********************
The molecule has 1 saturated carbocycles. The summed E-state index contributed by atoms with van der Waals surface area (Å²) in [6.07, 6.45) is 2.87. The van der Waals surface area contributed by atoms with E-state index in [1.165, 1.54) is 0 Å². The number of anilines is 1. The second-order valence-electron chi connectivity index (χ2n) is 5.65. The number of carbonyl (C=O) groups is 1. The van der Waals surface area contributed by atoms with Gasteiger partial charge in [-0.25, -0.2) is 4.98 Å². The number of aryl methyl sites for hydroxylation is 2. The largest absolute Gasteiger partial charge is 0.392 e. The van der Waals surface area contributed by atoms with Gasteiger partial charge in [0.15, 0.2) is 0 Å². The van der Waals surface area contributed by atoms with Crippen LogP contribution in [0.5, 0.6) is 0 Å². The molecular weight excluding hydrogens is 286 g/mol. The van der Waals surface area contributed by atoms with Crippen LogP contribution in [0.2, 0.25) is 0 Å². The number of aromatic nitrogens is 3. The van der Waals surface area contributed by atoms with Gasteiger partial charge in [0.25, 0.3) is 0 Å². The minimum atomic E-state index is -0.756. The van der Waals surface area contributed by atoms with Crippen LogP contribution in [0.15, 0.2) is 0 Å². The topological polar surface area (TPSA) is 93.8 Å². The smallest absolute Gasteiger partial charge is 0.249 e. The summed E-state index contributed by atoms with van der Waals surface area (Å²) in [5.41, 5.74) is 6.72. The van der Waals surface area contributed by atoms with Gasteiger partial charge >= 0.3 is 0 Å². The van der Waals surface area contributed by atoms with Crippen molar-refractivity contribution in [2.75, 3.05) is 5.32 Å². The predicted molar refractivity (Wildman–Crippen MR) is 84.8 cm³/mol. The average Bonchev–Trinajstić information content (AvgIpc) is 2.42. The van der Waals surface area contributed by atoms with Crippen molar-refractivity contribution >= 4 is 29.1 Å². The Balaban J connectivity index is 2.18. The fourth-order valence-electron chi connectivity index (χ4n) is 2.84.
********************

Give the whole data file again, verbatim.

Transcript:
The molecule has 1 saturated carbocycles. The summed E-state index contributed by atoms with van der Waals surface area (Å²) in [6.07, 6.45) is 2.87. The van der Waals surface area contributed by atoms with E-state index in [1.165, 1.54) is 0 Å². The number of anilines is 1. The second-order valence-electron chi connectivity index (χ2n) is 5.65. The number of carbonyl (C=O) groups is 1. The van der Waals surface area contributed by atoms with Gasteiger partial charge in [-0.25, -0.2) is 4.98 Å². The number of aryl methyl sites for hydroxylation is 2. The largest absolute Gasteiger partial charge is 0.392 e. The van der Waals surface area contributed by atoms with Gasteiger partial charge in [0.15, 0.2) is 0 Å². The van der Waals surface area contributed by atoms with Crippen LogP contribution in [0.5, 0.6) is 0 Å². The molecular weight excluding hydrogens is 286 g/mol. The van der Waals surface area contributed by atoms with Crippen LogP contribution in [0.2, 0.25) is 0 Å². The number of aromatic nitrogens is 3. The van der Waals surface area contributed by atoms with Gasteiger partial charge in [0.25, 0.3) is 0 Å². The minimum atomic E-state index is -0.756. The van der Waals surface area contributed by atoms with Crippen LogP contribution in [0.15, 0.2) is 0 Å². The topological polar surface area (TPSA) is 93.8 Å². The smallest absolute Gasteiger partial charge is 0.249 e. The summed E-state index contributed by atoms with van der Waals surface area (Å²) in [5.41, 5.74) is 6.72. The van der Waals surface area contributed by atoms with Gasteiger partial charge >= 0.3 is 0 Å². The van der Waals surface area contributed by atoms with Crippen molar-refractivity contribution in [2.75, 3.05) is 5.32 Å². The predicted molar refractivity (Wildman–Crippen MR) is 84.8 cm³/mol. The average Bonchev–Trinajstić information content (AvgIpc) is 2.42. The van der Waals surface area contributed by atoms with Crippen molar-refractivity contribution >= 4 is 29.1 Å². The Balaban J connectivity index is 2.18. The fourth-order valence-electron chi connectivity index (χ4n) is 2.84.